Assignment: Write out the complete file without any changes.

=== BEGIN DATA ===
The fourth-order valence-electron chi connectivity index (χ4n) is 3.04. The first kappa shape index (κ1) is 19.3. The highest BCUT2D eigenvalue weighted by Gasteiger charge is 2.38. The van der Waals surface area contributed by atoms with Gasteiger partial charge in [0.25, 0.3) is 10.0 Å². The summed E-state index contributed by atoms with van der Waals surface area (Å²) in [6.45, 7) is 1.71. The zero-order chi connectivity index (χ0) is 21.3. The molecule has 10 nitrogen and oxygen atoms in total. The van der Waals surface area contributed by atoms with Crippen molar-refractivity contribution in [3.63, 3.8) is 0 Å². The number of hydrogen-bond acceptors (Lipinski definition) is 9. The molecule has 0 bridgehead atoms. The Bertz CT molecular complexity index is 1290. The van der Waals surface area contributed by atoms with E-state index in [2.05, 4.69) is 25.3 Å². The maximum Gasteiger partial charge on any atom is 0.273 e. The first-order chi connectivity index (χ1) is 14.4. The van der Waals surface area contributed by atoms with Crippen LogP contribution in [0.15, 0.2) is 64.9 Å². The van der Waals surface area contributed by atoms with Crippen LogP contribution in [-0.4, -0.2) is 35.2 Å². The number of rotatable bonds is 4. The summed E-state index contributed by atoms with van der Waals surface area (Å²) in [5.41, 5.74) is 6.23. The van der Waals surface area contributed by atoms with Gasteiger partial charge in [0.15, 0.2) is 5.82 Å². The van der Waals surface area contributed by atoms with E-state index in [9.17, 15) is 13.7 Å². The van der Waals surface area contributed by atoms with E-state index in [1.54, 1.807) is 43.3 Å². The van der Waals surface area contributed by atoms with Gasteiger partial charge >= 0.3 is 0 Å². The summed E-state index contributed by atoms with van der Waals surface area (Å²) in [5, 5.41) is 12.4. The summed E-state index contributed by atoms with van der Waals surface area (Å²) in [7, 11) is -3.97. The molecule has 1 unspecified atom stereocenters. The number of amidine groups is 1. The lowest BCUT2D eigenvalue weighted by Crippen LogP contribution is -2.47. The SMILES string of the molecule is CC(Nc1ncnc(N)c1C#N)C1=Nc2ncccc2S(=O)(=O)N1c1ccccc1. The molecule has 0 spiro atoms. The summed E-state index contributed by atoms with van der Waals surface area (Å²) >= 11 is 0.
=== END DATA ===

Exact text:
The fourth-order valence-electron chi connectivity index (χ4n) is 3.04. The first kappa shape index (κ1) is 19.3. The highest BCUT2D eigenvalue weighted by Gasteiger charge is 2.38. The van der Waals surface area contributed by atoms with Gasteiger partial charge in [0.25, 0.3) is 10.0 Å². The summed E-state index contributed by atoms with van der Waals surface area (Å²) in [6.45, 7) is 1.71. The zero-order chi connectivity index (χ0) is 21.3. The molecule has 10 nitrogen and oxygen atoms in total. The van der Waals surface area contributed by atoms with Crippen molar-refractivity contribution in [3.63, 3.8) is 0 Å². The number of hydrogen-bond acceptors (Lipinski definition) is 9. The molecule has 0 bridgehead atoms. The Bertz CT molecular complexity index is 1290. The van der Waals surface area contributed by atoms with E-state index in [2.05, 4.69) is 25.3 Å². The maximum Gasteiger partial charge on any atom is 0.273 e. The first-order chi connectivity index (χ1) is 14.4. The van der Waals surface area contributed by atoms with Crippen LogP contribution in [0.15, 0.2) is 64.9 Å². The van der Waals surface area contributed by atoms with Crippen LogP contribution in [-0.4, -0.2) is 35.2 Å². The number of rotatable bonds is 4. The summed E-state index contributed by atoms with van der Waals surface area (Å²) in [5.41, 5.74) is 6.23. The van der Waals surface area contributed by atoms with Gasteiger partial charge in [0.15, 0.2) is 5.82 Å². The van der Waals surface area contributed by atoms with E-state index in [9.17, 15) is 13.7 Å². The van der Waals surface area contributed by atoms with E-state index in [1.54, 1.807) is 43.3 Å². The van der Waals surface area contributed by atoms with Gasteiger partial charge >= 0.3 is 0 Å². The summed E-state index contributed by atoms with van der Waals surface area (Å²) in [5, 5.41) is 12.4. The summed E-state index contributed by atoms with van der Waals surface area (Å²) in [7, 11) is -3.97. The molecule has 1 unspecified atom stereocenters. The number of amidine groups is 1. The lowest BCUT2D eigenvalue weighted by Crippen LogP contribution is -2.47. The SMILES string of the molecule is CC(Nc1ncnc(N)c1C#N)C1=Nc2ncccc2S(=O)(=O)N1c1ccccc1. The molecule has 0 spiro atoms. The summed E-state index contributed by atoms with van der Waals surface area (Å²) >= 11 is 0.